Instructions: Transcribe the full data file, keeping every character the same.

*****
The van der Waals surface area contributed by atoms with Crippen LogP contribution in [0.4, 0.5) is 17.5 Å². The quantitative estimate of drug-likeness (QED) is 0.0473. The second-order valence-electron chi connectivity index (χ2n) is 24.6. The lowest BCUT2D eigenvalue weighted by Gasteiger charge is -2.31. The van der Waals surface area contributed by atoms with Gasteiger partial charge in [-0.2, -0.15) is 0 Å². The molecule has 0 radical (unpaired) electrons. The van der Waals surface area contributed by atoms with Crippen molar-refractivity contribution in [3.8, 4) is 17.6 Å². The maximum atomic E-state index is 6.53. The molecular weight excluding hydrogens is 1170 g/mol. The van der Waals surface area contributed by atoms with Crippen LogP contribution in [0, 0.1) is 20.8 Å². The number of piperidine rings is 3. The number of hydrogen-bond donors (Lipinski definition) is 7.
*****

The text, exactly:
The van der Waals surface area contributed by atoms with Crippen LogP contribution in [0.4, 0.5) is 17.5 Å². The quantitative estimate of drug-likeness (QED) is 0.0473. The second-order valence-electron chi connectivity index (χ2n) is 24.6. The lowest BCUT2D eigenvalue weighted by Gasteiger charge is -2.31. The van der Waals surface area contributed by atoms with Gasteiger partial charge in [-0.2, -0.15) is 0 Å². The molecule has 0 radical (unpaired) electrons. The van der Waals surface area contributed by atoms with Crippen molar-refractivity contribution in [3.8, 4) is 17.6 Å². The maximum atomic E-state index is 6.53. The molecular weight excluding hydrogens is 1170 g/mol. The van der Waals surface area contributed by atoms with Crippen LogP contribution in [0, 0.1) is 20.8 Å². The number of piperidine rings is 3. The number of hydrogen-bond donors (Lipinski definition) is 7.